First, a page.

In 2015 the U.S. Food and Drug Administration approved the first two proprotein convertase subtilisin/kexin type 9 (PCSK9) inhibitors, alirocumab (Praluent®; Sanofi/ Regeneron) and evolocumab (Repatha®; Amgen), for use in patients with heterozygous and homozygous familial hypercholesterolemia and for patients intolerant of statins or those with a major risk of cardiovascular disease (CVD) but unable to lower their LDL cholesterol (LDL-C) to optimal levels with statins and ezetimibe. Numerous randomized clinical trials have demonstrated that these inhibitors cause a fall in LDL-C levels of 50-60% as well as causing a decline in lipoprotein(a) and an increase in HDL cholesterol...
March 2016: Drugs of Today
Lillian Smith, Juan Mosley, Jarah Yates, Luke Caswell
This review analyzes Proprotein Convertase Subtilisin/Kexin 9 inhibitors (PCSK-9), a new medication class that has arisen in the last year to combat hypercholesterolemia. They are targeted towards patients who are unable to achieve acceptable low density lipoprotein (LDL) levels despite maximum statin therapy, as well as those who are unable to tolerate maximum statin therapy due to side effects such as myopathy or myalgia. Two of these medications have been released in the last year: alirocumab (Praluent) and evolocumab (Repatha)...
2016: Journal of Pharmacy & Pharmaceutical Sciences: a Publication of the Canadian Society for Pharmaceutical Sciences
Charles J Glueck, Parth Shah, Naila Goldenberg, Marloe Prince, Kevin Lee, Vybhav Jetty, Ashwin Kumar, Michael Goldenberg, Ping Wang
BACKGROUND: LDL cholesterol (LDLC) lowering has been revolutionized by PCSK9 inhibitors, Alirocumab (Praluent) and Evolocumab (Repatha), approved as adjuncts to maximally tolerated cholesterol lowering therapy in heterozygous (HeFH) or homozygous (HoFH) familial hypercholesterolemia, and/or clinical atherosclerotic cardiovascular disease (CVD) where LDLC lowering is insufficient. METHODS: We applied FDA and insurance eligibility criteria for PCSK9 inhibitor use in 734 hypercholesterolemic patients serially referred over 3 years who then received ≥ 2 months maximally tolerated LDLC lowering therapy with follow up LDLC ≥ 70 mg/dl, and in 50 patients approved by insurance for PCSK9 inhibitors...
March 12, 2016: Lipids in Health and Disease
Sarah L Greig, Emma D Deeks
Alirocumab (Praluent(®)) is a monoclonal antibody against proprotein convertase subtilisin/kexin type 9 (PCSK9) that is administered via subcutaneous injection every 2 weeks. Across ten phase III studies from the ODYSSEY clinical trial program in patients with heterozygous familial hypercholesterolemia (heFH) or nonfamilial hypercholesterolemia (nonFH), including some with mixed dyslipidemia, subcutaneous alirocumab 75 or 150 mg every 2 weeks was significantly more effective with regard to reducing low-density lipoprotein-cholesterol (LDL-C) over 24 weeks than comparator agents (i...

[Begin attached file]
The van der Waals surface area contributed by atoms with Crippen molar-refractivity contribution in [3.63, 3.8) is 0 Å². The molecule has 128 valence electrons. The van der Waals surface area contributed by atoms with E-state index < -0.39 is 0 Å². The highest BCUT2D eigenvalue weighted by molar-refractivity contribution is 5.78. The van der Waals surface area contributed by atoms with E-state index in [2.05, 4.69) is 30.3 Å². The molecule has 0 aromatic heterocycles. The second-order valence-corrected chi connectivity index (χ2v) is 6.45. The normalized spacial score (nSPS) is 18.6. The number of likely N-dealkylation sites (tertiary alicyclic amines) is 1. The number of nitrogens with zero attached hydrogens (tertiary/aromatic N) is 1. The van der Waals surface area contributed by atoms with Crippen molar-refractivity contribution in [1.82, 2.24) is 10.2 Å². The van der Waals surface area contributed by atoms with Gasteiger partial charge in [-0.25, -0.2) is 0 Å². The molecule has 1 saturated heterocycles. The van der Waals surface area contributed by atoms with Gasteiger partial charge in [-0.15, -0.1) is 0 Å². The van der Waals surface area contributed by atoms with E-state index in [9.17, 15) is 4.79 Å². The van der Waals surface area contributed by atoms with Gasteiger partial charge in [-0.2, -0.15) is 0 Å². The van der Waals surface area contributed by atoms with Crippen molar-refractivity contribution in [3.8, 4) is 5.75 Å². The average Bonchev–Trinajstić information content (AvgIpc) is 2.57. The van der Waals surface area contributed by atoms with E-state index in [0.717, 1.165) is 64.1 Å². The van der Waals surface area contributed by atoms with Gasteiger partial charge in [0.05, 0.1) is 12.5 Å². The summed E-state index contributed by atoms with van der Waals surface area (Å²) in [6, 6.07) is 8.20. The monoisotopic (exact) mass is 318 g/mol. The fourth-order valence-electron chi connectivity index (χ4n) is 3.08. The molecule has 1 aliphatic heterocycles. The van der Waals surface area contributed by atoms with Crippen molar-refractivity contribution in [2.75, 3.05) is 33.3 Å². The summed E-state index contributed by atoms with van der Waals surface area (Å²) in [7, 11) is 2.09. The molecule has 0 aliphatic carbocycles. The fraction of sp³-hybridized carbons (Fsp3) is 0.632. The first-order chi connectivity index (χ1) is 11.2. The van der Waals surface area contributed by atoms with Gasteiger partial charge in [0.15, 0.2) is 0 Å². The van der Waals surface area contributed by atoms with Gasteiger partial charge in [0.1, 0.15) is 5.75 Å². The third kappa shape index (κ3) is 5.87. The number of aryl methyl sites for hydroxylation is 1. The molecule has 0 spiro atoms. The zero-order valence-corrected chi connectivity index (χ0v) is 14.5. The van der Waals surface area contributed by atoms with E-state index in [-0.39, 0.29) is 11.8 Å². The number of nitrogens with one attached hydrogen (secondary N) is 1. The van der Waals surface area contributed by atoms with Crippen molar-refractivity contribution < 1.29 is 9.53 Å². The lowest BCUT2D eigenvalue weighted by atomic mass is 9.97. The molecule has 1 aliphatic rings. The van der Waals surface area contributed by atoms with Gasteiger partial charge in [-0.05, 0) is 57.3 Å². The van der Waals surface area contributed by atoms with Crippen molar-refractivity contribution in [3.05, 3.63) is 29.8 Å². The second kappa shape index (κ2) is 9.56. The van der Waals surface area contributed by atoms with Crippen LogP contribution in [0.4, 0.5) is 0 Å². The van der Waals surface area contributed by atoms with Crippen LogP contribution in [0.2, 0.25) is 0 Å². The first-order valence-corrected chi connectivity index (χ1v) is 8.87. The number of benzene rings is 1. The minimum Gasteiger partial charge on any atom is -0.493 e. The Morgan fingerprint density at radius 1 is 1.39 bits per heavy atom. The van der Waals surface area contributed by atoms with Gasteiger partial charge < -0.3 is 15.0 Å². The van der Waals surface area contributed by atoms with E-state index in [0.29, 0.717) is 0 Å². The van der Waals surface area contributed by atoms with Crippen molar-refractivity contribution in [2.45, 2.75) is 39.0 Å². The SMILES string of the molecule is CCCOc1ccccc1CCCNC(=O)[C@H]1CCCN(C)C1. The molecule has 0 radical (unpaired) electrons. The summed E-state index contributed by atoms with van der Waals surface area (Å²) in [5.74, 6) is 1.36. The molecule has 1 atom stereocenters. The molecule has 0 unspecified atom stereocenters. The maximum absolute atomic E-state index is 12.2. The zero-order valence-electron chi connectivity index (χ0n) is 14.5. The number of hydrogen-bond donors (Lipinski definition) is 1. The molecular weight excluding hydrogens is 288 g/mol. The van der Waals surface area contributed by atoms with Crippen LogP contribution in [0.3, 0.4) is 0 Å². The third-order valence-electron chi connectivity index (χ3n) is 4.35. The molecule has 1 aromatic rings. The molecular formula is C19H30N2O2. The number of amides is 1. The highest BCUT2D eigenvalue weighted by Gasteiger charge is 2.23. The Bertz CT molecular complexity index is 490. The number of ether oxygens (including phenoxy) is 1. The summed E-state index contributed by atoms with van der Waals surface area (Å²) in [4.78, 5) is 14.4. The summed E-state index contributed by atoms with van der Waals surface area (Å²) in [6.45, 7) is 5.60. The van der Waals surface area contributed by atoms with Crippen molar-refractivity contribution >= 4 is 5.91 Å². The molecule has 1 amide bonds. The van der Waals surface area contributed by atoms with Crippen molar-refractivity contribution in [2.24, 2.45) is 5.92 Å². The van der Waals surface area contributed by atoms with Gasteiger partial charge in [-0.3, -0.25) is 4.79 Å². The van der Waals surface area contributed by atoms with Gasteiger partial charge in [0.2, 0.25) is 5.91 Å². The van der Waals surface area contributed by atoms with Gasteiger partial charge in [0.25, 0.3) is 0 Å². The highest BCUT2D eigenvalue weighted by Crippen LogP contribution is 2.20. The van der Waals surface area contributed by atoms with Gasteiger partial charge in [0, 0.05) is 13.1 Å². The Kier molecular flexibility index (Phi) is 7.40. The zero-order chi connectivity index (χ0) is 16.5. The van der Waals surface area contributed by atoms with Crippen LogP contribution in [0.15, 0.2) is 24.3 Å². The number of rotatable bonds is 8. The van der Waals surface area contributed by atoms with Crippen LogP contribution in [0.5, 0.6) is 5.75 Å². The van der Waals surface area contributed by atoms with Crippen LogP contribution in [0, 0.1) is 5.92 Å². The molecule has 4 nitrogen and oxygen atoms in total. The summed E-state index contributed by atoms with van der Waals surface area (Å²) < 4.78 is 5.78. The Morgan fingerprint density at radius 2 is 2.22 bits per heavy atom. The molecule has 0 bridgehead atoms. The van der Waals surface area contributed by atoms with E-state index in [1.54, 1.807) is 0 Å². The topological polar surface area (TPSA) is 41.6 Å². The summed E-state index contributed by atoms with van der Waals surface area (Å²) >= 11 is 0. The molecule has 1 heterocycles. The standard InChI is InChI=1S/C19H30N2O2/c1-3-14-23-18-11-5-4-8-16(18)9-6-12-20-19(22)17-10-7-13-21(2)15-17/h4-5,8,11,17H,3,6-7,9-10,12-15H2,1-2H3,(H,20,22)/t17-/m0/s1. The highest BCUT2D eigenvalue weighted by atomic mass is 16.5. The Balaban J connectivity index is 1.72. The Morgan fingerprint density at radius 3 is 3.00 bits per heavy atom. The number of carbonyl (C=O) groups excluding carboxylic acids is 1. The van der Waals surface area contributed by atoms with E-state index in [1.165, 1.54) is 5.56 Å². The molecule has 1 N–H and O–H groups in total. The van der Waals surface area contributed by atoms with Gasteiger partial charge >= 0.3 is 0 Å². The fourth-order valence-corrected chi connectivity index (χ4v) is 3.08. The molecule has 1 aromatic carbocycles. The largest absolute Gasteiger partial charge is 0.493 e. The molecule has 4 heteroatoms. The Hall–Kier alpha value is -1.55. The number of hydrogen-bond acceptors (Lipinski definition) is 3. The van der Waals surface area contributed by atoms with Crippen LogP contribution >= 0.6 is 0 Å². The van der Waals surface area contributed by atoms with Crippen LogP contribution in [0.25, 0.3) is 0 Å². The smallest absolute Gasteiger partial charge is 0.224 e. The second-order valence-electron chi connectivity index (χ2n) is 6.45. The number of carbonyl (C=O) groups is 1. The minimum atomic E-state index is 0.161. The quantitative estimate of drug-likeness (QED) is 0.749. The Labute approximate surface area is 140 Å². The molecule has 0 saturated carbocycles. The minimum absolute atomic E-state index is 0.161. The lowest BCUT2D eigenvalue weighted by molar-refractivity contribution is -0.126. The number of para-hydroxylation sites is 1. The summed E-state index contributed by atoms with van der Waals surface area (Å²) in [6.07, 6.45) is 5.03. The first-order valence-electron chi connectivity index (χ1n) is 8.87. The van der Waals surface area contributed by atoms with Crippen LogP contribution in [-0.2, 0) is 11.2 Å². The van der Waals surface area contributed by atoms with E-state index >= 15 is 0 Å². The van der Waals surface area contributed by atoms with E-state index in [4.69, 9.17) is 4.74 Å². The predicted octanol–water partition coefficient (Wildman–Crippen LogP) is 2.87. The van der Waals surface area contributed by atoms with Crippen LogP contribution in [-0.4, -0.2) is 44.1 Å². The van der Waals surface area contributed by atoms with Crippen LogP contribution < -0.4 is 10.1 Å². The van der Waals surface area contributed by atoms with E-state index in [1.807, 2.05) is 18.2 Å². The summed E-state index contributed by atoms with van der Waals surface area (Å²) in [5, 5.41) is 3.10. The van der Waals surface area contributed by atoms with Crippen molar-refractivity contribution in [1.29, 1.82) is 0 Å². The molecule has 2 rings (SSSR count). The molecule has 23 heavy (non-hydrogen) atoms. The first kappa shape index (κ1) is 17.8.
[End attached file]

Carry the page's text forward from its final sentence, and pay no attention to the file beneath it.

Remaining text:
April 2016: American Journal of Cardiovascular Drugs: Drugs, Devices, and Other Interventions
Chanukya Dahagam, Aditya Goud, Abdelhai Abdelqader, Aditya Hendrani, Matthew J Feinstein, Arman Qamar, Parag H Joshi, Kristopher J Swiger, Kathleen Byrne, Renato Quispe, Steven R Jones, Roger S Blumenthal, Seth S Martin
In this review, we examine alirocumab (Praluent(®)), a monoclonal antibody to PCSK9 and its role in reducing LDL-C levels. By comparing the results of various studies and trials we discuss the efficacy and safety of alirocumab. We aim to guide clinicians of the role of alirocumab in clinical practice. Overall, PCSK9 inhibitors are promising new agents in further reducing LDL-C levels in addition to diet and maximally tolerated statin therapy. Long-term outcome studies are currently ongoing and will further delineate the role of PCSK9 inhibitors...
March 2016: Future Cardiology
Alexandra M Sible, James J Nawarskas, Joe R Anderson
Proprotein convertase subtilisin kexin type 9 (PCSK9) inhibitors are novel agents indicated for the treatment of hyperlipidemia. Inhibition of PCSK9 produces an increase in surface low-density lipoprotein (LDL) receptors and increases removal of LDL from the circulation. Alirocumab (Praluent; Sanofi/Regeneron, Bridgewater, NJ) and evolocumab (Repatha; Amgen, Thousand Oaks, CA) are currently available and approved for use in patients with heterozygous familial hypercholesterolemia, homozygous familial hypercholesterolemia, and clinical atherosclerotic cardiovascular disease...
May 2016: Cardiology in Review
(no author information available yet)
▼Evolocumab (Repatha-Amgen Ltd) and ▼alirocumab (Praluent-Sanofi) are the first in a novel class of lipid-regulating drugs, proprotein convertase subtilisin/kexin type 9 (PCSK9) inhibitors, to be licensed in the UK. Both drugs have marketing authorisation for the treatment of primary hypercholesterolaemia (heterozygous familial and non-familial) or mixed dyslipidaemia and are administered by subcutaneous injection. Here we consider the evidence for evolocumab and alirocumab in the management of primary hypercholesterolaemia and dyslipidaemias...
February 2016: Drug and Therapeutics Bulletin
Eli M Roth
A new class of lipid-lowering drugs, inhibitors of PCSK9 has been generating impressive clinical trial data over the last several years, and alirocumab (Praluent) has become the first to be approved by the US FDA. Alirocumab has been shown to lower low density lipoprotein cholesterol by 45-62% with a safety profile generally comparable to placebo. Alirocumab is a monoclonal antibody to PCSK9 administered subcutaneously and has been evaluated in 16 Phase III clinical trials, the majority of which have been enrolled or completed...
March 2016: Future Cardiology
Marina Manniello, Michele Pisano
Alirocumab (Praluent): first in the new class of PCSK9 inhibitors.
January 2016: P & T: a Peer-reviewed Journal for Formulary Management